I hope in these days we have heard the last of conformity and consistency. Let the words be gazetted and ridiculous henceforward. Instead of the gong for dinner, let us hear a whistle from the Spartan fife. Let us bow and apologize never more. Let us affront and reprimand the smooth mediocrity and squalid contentment of the times, and hurl in the face of custom, and trade, and office, the fact which is the upshot of all history, that there is a great responsible Thinker and Actor moving wherever moves a man; that a true man belongs to no other time or place, but is the centre of things. Where he is, there is nature. He measures you, and all men, and all events. You are constrained to accept his standard. Ordinarily, everybody in society reminds us of somewhat else or of some other person. Character, reality, reminds you of nothing else. It takes place of the whole creation. The man must be so much that he must make all circumstances indifferent-put all means into the shade. This, all great men are, and do. Every true man is a cause, a country, and an age ; requires infinite spaces and numbers and time fully to accomplish his thought;-and posterity seems to follow his steps as a procession. A man Cæsar is born, and for ages after we have a Roman Empire. An institution is the lengthened shadow of one man; as, the Reformation, of Luther; Quakerism, of Fox; Methodism, of Wesley; Abolition, of Clarkson. Scipio, Milton called “the height of Rome;” and all history resolves itself very .easily into the biography of a few stout and earnest persons.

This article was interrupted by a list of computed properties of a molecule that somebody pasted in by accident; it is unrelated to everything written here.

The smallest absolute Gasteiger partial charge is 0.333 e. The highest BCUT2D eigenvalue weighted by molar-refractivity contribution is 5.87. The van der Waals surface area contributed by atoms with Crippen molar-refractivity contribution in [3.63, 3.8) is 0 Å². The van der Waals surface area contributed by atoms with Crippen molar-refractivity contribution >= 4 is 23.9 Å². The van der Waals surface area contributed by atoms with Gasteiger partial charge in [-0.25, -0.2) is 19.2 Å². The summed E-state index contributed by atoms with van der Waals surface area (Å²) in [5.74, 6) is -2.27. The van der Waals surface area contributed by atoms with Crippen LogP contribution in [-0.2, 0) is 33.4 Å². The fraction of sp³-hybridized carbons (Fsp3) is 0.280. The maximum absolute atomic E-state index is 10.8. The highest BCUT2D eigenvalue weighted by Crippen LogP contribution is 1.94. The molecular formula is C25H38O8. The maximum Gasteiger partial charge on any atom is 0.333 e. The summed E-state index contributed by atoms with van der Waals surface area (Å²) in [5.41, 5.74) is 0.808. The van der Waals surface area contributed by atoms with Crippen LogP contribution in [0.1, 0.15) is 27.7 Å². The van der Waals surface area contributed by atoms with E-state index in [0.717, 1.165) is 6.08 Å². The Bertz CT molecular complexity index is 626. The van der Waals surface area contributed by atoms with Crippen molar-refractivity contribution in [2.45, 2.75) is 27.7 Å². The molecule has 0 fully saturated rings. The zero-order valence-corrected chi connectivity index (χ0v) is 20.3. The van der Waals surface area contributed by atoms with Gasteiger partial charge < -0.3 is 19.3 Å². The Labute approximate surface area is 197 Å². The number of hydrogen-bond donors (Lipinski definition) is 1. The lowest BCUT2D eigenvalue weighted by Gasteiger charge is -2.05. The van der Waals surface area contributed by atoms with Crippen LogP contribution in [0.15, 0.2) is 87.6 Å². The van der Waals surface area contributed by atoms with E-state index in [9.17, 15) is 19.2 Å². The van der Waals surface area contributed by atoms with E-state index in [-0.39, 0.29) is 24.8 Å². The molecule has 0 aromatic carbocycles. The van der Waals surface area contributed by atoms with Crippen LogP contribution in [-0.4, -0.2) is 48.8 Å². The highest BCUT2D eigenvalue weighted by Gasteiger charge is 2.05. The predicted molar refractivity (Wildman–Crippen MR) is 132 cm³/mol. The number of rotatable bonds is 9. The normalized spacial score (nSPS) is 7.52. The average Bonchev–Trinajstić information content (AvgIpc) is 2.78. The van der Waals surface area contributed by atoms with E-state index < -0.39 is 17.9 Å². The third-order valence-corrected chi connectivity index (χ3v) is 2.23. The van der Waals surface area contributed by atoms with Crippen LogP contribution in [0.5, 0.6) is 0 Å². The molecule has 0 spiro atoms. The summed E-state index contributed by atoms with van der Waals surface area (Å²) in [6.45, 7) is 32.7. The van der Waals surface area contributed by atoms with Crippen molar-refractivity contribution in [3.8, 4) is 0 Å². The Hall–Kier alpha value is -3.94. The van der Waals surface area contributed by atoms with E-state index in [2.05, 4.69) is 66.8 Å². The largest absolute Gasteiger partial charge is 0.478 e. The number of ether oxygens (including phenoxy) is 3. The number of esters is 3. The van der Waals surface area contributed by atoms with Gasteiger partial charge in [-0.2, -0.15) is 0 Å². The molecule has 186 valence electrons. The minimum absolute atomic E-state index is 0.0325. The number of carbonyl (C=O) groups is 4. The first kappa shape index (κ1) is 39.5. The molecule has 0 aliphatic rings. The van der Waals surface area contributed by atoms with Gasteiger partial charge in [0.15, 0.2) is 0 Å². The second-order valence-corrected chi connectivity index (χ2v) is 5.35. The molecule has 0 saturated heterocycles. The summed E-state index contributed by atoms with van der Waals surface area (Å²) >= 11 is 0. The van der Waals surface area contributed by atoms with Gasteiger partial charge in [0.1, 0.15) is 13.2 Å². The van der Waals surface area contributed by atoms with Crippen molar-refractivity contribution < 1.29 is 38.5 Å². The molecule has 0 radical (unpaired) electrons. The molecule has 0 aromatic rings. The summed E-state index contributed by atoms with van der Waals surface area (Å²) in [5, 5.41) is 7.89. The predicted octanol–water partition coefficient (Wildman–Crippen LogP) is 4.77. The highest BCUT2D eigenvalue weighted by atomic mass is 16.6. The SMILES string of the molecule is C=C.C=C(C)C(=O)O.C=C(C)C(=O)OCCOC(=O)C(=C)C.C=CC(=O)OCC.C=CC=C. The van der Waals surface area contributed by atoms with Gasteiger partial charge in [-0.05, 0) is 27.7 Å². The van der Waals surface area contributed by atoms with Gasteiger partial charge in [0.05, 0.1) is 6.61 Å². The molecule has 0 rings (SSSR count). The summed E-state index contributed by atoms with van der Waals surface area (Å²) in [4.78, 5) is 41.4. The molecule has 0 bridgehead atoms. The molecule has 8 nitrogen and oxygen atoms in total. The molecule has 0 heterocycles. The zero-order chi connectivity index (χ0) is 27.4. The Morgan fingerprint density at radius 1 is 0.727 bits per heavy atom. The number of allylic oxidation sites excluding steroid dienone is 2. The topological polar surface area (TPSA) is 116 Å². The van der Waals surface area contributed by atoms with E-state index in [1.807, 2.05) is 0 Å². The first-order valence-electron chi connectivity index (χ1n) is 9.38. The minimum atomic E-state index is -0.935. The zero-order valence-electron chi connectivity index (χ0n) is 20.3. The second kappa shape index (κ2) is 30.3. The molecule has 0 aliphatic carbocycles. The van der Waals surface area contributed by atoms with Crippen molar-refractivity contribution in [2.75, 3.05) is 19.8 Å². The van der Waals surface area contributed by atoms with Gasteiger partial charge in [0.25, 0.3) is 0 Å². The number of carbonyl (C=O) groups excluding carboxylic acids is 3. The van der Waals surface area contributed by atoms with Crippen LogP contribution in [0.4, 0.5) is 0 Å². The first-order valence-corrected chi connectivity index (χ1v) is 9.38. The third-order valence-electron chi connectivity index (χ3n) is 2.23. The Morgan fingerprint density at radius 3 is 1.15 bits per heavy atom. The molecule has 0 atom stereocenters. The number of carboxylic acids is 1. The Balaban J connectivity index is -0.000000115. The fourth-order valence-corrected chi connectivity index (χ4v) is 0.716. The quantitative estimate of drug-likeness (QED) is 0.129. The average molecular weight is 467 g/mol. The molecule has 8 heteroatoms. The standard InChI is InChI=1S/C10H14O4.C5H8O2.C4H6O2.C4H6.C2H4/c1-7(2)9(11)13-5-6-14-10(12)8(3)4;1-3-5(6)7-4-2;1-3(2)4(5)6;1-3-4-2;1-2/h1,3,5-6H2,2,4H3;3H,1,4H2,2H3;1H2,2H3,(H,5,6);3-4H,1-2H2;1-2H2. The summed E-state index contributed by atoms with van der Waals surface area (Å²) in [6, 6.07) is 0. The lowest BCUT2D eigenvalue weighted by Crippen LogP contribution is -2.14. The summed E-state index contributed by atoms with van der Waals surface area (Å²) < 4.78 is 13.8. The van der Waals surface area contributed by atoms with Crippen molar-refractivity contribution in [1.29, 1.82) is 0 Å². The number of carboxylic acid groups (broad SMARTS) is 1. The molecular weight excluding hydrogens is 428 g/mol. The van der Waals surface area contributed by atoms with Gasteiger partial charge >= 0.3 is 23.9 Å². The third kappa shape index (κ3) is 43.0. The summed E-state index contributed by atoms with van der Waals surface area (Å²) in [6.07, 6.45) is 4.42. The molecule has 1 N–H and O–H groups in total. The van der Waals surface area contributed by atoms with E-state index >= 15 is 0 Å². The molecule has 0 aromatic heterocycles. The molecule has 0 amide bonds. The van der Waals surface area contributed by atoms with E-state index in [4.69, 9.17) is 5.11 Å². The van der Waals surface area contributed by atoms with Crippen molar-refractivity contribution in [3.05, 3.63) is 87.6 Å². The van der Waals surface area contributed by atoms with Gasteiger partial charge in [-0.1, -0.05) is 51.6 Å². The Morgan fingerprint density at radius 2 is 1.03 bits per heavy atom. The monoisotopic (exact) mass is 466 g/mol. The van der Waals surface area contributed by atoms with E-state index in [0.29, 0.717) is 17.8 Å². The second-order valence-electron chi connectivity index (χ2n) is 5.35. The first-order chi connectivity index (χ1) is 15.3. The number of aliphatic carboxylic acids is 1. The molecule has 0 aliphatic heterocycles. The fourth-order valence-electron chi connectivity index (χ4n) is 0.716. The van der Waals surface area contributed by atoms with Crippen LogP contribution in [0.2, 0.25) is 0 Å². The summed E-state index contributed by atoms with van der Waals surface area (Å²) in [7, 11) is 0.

Let a man, then, know his worth, and keep things under his feet. Let him not peep or steal, or skulk up and down with the air of a charity boy, a bastard, or an interloper, in the world which exists for him. But the man in the street, finding no worth in himself which corresponds to the force which built a tower or sculptured a marble god, feels poor when he looks on these. To him a palace, a statue, or a costly book, have an alien and forbidding air, much like a gay equipage, and seem to say, like that,

" Who are you, sir?” Yet they are all hissuitors for his notice, petitioners to his faculties that they will come out and take possession. The picture waits for my verdict; it is not to command me, but I am to settle its claims to praise. That popular fable of the sot who was picked up dead-drunk in ihe street, carried to the duke's house, washed and dressed, and laid in the duke's bed, and on his waking treated with all obsequious ceremony like the duke, and assured that he had been insane, owes its popularity to the fact, that it symbolizes so well the state of man, who is in the world a sort of sot, but now and then wakes up, exercises his reason, and finds himself a true prince.

Our reading is mendicant and sycophantic. In history, our imagination makes fools of us, plays us false. Kingdom and lordship, power and estate, are a gaudier vocabulary than private John and Edward in a small house, and common day's work; but the things of life are the same to both, the sum total of both is the same. Why all this deference to Alfred, and Scanderbeg, and Gustavus ? Suppose they were virtuous ; did they wear out virtue ? As great a stake depends on your private act to-day, as followed their public and renowned steps.

EMERSON.